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nodes() Method (xml Data Type)

The nodes() method is useful when you want to shred an xml data type instance into relational data. It allows you to identify nodes that will be mapped into a new row.

Every xml data type instance has an implicitly provided context node. For the XML instance stored in a column or variable, this is the document node. The document node is the implicit node at the top of every xml data type instance.

The result of the nodes() method is a rowset that contains logical copies of the original XML instances. In these logical copies, the context node of every row instance is set to one of the nodes identified with the query expression, so that subsequent queries can navigate relative to these context nodes.

You can retrieve multiple values from the rowset. For example, you can apply the value() method to the rowset returned by nodes() and retrieve multiple values from the original XML instance. Note that the value() method, when applied to the XML instance, returns only one value.

Applies to: SQL Server (SQL Server 2008 through current version), Azure SQL Database.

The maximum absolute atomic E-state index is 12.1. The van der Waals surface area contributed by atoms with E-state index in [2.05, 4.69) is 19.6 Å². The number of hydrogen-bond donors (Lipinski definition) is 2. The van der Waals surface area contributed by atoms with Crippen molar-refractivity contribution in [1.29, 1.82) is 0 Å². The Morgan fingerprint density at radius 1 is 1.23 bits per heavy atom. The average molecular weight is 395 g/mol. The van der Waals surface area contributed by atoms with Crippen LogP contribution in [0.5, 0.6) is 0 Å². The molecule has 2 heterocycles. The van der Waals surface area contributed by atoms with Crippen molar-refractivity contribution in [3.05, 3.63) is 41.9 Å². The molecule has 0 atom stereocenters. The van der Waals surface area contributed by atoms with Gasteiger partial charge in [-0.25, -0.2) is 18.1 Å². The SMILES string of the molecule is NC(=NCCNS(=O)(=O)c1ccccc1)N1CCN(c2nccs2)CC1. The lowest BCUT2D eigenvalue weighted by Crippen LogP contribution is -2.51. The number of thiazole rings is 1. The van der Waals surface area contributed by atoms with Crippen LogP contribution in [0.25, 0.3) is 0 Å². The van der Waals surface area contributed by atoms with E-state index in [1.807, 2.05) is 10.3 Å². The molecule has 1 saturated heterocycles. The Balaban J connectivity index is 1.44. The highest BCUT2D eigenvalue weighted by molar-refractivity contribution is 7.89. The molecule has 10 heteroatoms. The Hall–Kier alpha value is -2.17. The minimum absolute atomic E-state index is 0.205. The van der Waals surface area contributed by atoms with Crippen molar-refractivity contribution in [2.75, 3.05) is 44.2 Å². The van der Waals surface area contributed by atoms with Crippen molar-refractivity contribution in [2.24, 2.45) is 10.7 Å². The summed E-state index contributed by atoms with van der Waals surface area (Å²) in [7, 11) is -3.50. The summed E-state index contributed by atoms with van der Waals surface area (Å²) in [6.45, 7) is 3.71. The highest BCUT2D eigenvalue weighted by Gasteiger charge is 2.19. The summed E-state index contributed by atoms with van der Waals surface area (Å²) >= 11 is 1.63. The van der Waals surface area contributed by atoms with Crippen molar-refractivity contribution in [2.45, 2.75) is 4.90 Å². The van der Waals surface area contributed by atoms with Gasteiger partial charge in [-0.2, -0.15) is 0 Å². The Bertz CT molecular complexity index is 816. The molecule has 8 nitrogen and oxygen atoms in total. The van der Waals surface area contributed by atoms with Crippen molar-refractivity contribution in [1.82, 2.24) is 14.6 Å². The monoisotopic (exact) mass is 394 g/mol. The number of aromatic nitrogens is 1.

nodes (XQuery) as Table(Column)

XQuery

Is a string literal, an XQuery expression. If the query expression constructs nodes, these constructed nodes are exposed in the resulting rowset. If the query expression results in an empty sequence, the rowset will be empty. If the query expression statically results in a sequence that contains atomic values instead of nodes, a static error is raised.

Table(Column)

Is the table name and the column name for the resulting rowset.

As an example, assume that you have the following table:

T (ProductModelID int, Instructions xml)

The following manufacturing instructions document is stored in the table. Only a fragment is shown. Note that there are three manufacturing locations in the document.

<root>
  <Location LocationID="10"...>
     <step>...</step>
     <step>...</step>
      ...
  </Location>
  <Location LocationID="20" ...>
       ...
  </Location>
  <Location LocationID="30" ...>
       ...
  </Location>
</root>

A nodes() method invocation with the query expression /root/Location would return a rowset with three rows, each containing a logical copy of the original XML document, and with the context item set to one of the <Location> nodes:

Product
ModelID      Instructions
----------------------------------
1       <root>
             <Location LocationID="20" ... />
             <Location LocationID="30" .../></root>
1      <root><Location LocationID="10" ... />
             
             <Location LocationID="30" .../></root>
1      <root><Location LocationID="10" ... />